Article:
If 2008 was the Year of Gaming, 2009 will be just the opposite. At least, that's what Lionhead Studios' Peter Molyneux said he believes in a recent interview with the BBC.
Speaking to reporters, Molyneux said he thinks 2009's upcoming game releases are "all looking a bit dry...All the triple-A titles came out this Christmas, and while there is stuff in 2010 we can look forward to, off the top of my head, I cannot think of anything next year that really excites me."
Off the top of my head, I can think of a few upcoming games that excite me: Halo 3: ODST Killzone 2, Halo Wars, BioShock 2: Sea of Dreams, and Resident Evil 5. But besides those, after looking at the upcoming release calendars for the three major consoles, as well as the Nintendo DS and Sony's PlayStation Portable, I have to agree with Molyneux.
But maybe my skepticism is rooted in the fact that 2008 was such a great year for gaming. It was the year that was headlined by a slew of great titles, such as Fable 2, Metal Gear Solid 4: Guns of the Patriots, and Grand Theft Auto IV. Most importantly, it was the year that saw gaming increase in popularity by an astounding rate.
In comparison, 2009 is shaping up to be an incredibly dull year for gaming.
Out of the hundreds of titles that will hit store shelves, did you notice that I was only able to pick a handful out of the bunch about which I'm really excited? The rest are either derivative games that will offer little value to the gamer or are unknown titles that could set a new standard or fall flat. Based on the information available for most of those games, I'm guessing the latter will be the most likely result.
But if we step away from games for a moment, what else can we really get excited about in gaming? I doubt any of the console makers will announce follow-up hardware this year, and unless, don't expect any changes in the sales of the three major consoles.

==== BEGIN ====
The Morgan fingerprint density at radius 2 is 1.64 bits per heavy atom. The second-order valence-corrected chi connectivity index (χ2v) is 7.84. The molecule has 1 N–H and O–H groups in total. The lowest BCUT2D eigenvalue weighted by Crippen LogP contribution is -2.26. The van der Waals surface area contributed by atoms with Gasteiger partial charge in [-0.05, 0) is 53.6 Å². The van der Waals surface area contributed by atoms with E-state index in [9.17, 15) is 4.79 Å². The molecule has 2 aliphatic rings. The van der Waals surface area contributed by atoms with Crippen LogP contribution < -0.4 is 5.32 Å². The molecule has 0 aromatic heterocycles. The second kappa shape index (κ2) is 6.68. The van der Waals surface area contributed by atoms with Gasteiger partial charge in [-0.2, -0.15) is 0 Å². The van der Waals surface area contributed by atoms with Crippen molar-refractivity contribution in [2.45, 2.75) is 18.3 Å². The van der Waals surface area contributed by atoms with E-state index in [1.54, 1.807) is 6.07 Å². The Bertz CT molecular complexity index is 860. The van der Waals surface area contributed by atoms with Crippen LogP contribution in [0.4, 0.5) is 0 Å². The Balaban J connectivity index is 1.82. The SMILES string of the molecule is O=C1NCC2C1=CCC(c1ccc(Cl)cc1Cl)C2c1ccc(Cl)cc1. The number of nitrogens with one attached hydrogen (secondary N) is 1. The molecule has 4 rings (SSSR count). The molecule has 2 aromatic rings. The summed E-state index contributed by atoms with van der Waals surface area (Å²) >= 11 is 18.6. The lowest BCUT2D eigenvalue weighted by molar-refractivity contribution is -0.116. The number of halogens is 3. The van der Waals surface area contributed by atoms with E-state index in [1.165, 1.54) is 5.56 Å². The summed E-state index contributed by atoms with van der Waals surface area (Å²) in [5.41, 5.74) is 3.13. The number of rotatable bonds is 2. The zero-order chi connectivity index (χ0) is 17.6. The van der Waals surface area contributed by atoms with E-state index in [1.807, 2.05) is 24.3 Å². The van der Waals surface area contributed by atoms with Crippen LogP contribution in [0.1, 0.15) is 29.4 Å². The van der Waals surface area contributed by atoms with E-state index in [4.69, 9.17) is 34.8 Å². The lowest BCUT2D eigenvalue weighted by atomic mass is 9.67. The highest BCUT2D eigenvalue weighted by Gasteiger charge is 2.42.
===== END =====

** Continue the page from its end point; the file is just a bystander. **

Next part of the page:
We might see a DS and PSP redesign during 2009, which would make some happy, and surely one title will make its way to the PC that will captivate audiences the way Crysis did during 2008. And maybe the iPhone will play a bigger role in gaming, thanks to the App Store and its relative popularity.
But is that really all that we can look forward to? Just one year ago, we were looking down the barrel of what would become, arguably, the greatest year in gaming. It saw the Wii take off, a slew of games receive high marks from most major reviewers, and a couple titles set new standards in the market. Meanwhile, more people became gamers, and the video game industry itself made an even better case that it's the logical replacement for film as the chosen form of entertainment for millions of people across the globe.
Although 2009 will probably see an increase in gaming's popularity (largely thanks to the Wii), it's not shaping up to be a memorable year for those who are already gamers. With just a handful of possibly exciting games, no prospect of hardware changes, and a slew of derivative titles, 2009 looks as if it might be a gaming year that's best forgotten.
Obviously, I hope that won't be true. But so far, I'm looking forward to 2010.